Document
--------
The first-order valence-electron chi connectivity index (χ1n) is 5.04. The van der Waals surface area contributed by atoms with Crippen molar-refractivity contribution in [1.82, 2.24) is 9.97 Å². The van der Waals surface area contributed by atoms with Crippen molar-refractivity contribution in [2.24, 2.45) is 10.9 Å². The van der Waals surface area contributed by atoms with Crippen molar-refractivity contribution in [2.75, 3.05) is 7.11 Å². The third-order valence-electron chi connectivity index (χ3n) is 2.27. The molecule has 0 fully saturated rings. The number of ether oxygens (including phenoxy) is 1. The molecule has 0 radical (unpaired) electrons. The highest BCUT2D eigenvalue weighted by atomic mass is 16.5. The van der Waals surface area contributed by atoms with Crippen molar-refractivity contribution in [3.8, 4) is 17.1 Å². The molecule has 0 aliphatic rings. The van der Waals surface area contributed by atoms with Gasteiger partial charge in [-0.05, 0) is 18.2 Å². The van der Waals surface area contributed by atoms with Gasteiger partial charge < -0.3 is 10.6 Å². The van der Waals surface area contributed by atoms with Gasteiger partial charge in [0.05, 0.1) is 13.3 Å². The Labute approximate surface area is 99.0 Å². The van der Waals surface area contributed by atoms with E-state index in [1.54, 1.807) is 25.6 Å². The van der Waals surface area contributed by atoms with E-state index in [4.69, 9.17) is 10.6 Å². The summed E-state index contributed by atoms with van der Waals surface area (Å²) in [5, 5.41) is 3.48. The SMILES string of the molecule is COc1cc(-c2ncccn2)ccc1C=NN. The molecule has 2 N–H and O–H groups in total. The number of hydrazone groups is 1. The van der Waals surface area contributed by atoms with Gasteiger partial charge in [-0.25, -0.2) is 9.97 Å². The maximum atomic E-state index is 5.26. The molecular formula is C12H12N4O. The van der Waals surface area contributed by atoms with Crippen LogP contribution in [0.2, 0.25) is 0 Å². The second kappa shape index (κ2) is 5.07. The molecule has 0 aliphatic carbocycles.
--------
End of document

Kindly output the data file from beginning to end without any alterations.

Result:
The first-order valence-electron chi connectivity index (χ1n) is 5.04. The van der Waals surface area contributed by atoms with Crippen molar-refractivity contribution in [1.82, 2.24) is 9.97 Å². The van der Waals surface area contributed by atoms with Crippen molar-refractivity contribution in [2.24, 2.45) is 10.9 Å². The van der Waals surface area contributed by atoms with Crippen molar-refractivity contribution in [2.75, 3.05) is 7.11 Å². The third-order valence-electron chi connectivity index (χ3n) is 2.27. The molecule has 0 fully saturated rings. The number of ether oxygens (including phenoxy) is 1. The molecule has 0 radical (unpaired) electrons. The highest BCUT2D eigenvalue weighted by atomic mass is 16.5. The van der Waals surface area contributed by atoms with Crippen molar-refractivity contribution in [3.8, 4) is 17.1 Å². The molecule has 0 aliphatic rings. The van der Waals surface area contributed by atoms with Gasteiger partial charge in [-0.05, 0) is 18.2 Å². The van der Waals surface area contributed by atoms with Gasteiger partial charge < -0.3 is 10.6 Å². The van der Waals surface area contributed by atoms with Gasteiger partial charge in [0.05, 0.1) is 13.3 Å². The Labute approximate surface area is 99.0 Å². The van der Waals surface area contributed by atoms with E-state index in [1.54, 1.807) is 25.6 Å². The van der Waals surface area contributed by atoms with E-state index in [4.69, 9.17) is 10.6 Å². The summed E-state index contributed by atoms with van der Waals surface area (Å²) in [5, 5.41) is 3.48. The SMILES string of the molecule is COc1cc(-c2ncccn2)ccc1C=NN. The molecule has 2 N–H and O–H groups in total. The number of hydrazone groups is 1. The van der Waals surface area contributed by atoms with Gasteiger partial charge in [-0.25, -0.2) is 9.97 Å². The maximum atomic E-state index is 5.26. The molecular formula is C12H12N4O. The van der Waals surface area contributed by atoms with Crippen LogP contribution in [0.2, 0.25) is 0 Å². The second kappa shape index (κ2) is 5.07. The molecule has 0 aliphatic carbocycles.